Opening Day at Rangers Ballpark brings optimism and changes for fans

Posted Friday, Apr. 05, 2013  comments  Print Reprints
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ARLINGTON -- For Rangers fans, today is Opening Day and all will once again be right with the world -- if they can find a parking space at the ballpark.

The sun is expected to shine brightly on Rangers Ballpark in Arlington, where about 50,000 people will attend the 2013 home opener against the Los Angeles Angels.

For fans, the tradition of Opening Day can't be beat -- especially with mild and warm weather forecast for the 1:05 p.m. first pitch.

But a word of warning to those who relish the festivities: As soon as the parking lots open at 8 a.m., fans need to be prepared to show game tickets.

Motorists without tickets won't be let in -- a new club rule designed to ensure that those who intend to go to the game have a place to park.

The result could mean delays for those trying to get into the lots and potentially longer-than-normal traffic lines on roads in the entertainment district.

Last Opening Day, thousands of ticket holders had to park a half-mile or more away because 10,000 to 20,000 people without tickets showed up just to tailgate. The new policy is designed to prevent a repeat performance.

"We've not ever seen that before. They just came to the parking lot to enjoy the atmosphere," said Public Works and Transportation Director Keith Melton.

He said the new tailgating policy should help reduce the traffic and parking congestion seen last year.

Team officials say the restriction will be in place all season but will likely be enforced only on Opening Day and during any postseason games.

But since the policy is new, club officials are still working out a few bugs.

For example, what about fans who have arranged to pick up their tickets at will call?

Club officials say they're generating lists of people who will need access to parking lots to pick up tickets and will distribute the lists to parking attendants and supervisors.

Officials say they hope -- but can't promise -- that the list-checking won't create long lines.

"Our best solution would be if everyone has their tickets in advance, but as we know, that is not always possible," said Rob Matwick, Rangers vice president for ballpark operations.

"We will use common sense and work with our guests."

New look

Fans have ways to avoid traffic hassles.

For those coming from the east, the high-occupancy-vehicle lane will be open at Legends Way/Baird Farm Road. Vehicles with two or more occupants gain direct access to the Rangers' lots.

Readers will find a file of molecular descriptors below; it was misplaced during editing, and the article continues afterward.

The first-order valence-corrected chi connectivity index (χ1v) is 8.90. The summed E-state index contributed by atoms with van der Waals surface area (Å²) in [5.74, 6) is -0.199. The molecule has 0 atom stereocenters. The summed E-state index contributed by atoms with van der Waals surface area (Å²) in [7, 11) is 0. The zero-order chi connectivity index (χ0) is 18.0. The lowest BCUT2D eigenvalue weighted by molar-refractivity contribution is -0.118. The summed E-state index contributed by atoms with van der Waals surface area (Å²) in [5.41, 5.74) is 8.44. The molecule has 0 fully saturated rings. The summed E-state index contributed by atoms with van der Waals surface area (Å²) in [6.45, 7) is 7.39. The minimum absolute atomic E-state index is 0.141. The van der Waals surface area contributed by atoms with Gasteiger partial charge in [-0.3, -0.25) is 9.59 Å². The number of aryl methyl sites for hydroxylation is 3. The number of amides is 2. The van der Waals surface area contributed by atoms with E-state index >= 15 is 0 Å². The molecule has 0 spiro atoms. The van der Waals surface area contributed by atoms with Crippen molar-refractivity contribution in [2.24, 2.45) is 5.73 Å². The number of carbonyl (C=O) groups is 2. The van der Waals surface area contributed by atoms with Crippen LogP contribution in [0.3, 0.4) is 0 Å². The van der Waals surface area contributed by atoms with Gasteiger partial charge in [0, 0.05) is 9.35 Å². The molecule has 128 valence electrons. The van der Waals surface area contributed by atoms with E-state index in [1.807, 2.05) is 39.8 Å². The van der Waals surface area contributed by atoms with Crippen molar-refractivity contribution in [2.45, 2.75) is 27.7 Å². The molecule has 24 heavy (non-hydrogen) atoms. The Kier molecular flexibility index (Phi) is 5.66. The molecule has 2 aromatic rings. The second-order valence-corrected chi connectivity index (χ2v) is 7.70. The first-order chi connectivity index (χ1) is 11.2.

Once fans arrive, they will find several changes to the ballpark's look and new offerings at concession stands.

A new row of seats has been added behind home plate -- shortening the foul-ball space behind the catcher -- and a wall has been removed as part of a renovation of the Capital One Club.

On Thursday, workers were busily preparing the ballpark for Opening Day. Bunting was hanging from the center-field office balconies. Workers painted a logo on the grass near home plate.

Behind the scenes, club officials were celebrating the signing of shortstop Elvis Andrus to an eight-year contract extension.

Andrus, appearing at a news conference Thursday afternoon, said the deal -- reportedly worth $120 million -- won't change his work ethic. He said the team's two World Series appearances -- neither of which resulted in a championship -- have brought the team closer together.

"I don't think I'm going to rest or sleep until I get a World Series," Andrus said.

"I treat myself as a winner. Until I get a ring, I won't sleep."

Good food, good time

In the concourses, fans who plan to eat at concession stands may want to bring antacid tablets.

The Rangers have expanded their offerings of oversize food, including a Beltre Buster burger that includes 24 ounces of beef and 8 ounces of bacon -- enough food for at least four people -- for $26.

Several new versions of the 24-inch Boomstick hot dogs are also available, as well as a 24-inch quesadilla named "Murph-a-dilla" after outfielder David Murphy.

Armed with food like that, how can fans have anything but a good time?

Heck, even the disappointment of watching Yu Darvish's perfect game slip away in the ninth inning Tuesday in Houston will now be nearly forgotten.

Instead, it's time to get comfortable in the classic ol' ballpark while watching Adrian Beltre smash home runs on one knee and chomping on hot dogs big enough to feed a whole family.

Arlington Councilman Robert Rivera, who considers himself one of the city's biggest Ranger fans, said he's been to every Opening Day game since the ballpark opened.

Today will be no exception.

His tradition during every home opener is to go to the top of the ballpark to look out over the city's changing skyline and watch thousands of fans pour in through the gates.

"The baseball season is just a very special time of year," Rivera said. "Standing at the top of the stadium and watching thousands of people come to this one place to officially start spring gives me such a sense of pride to be a citizen of Arlington.

"Every year, I say to myself, 'There is no place in the entire world at this very moment that I would rather be than right here right now.'"

As a child, Rivera said, he would divide his baseball cards by team and place each team's stack on its home city on a U.S. map spread out on the floor.

"It made me realize even as a child how fortunate we are to be one of the few cities in America to have a baseball team," Rivera said.

"That is why I am so drawn to the game."

Gordon Dickson, 817-390-7796

Twitter: @gdickson

Susan Schrock, 817-709-7578

Twitter: @susanschrock

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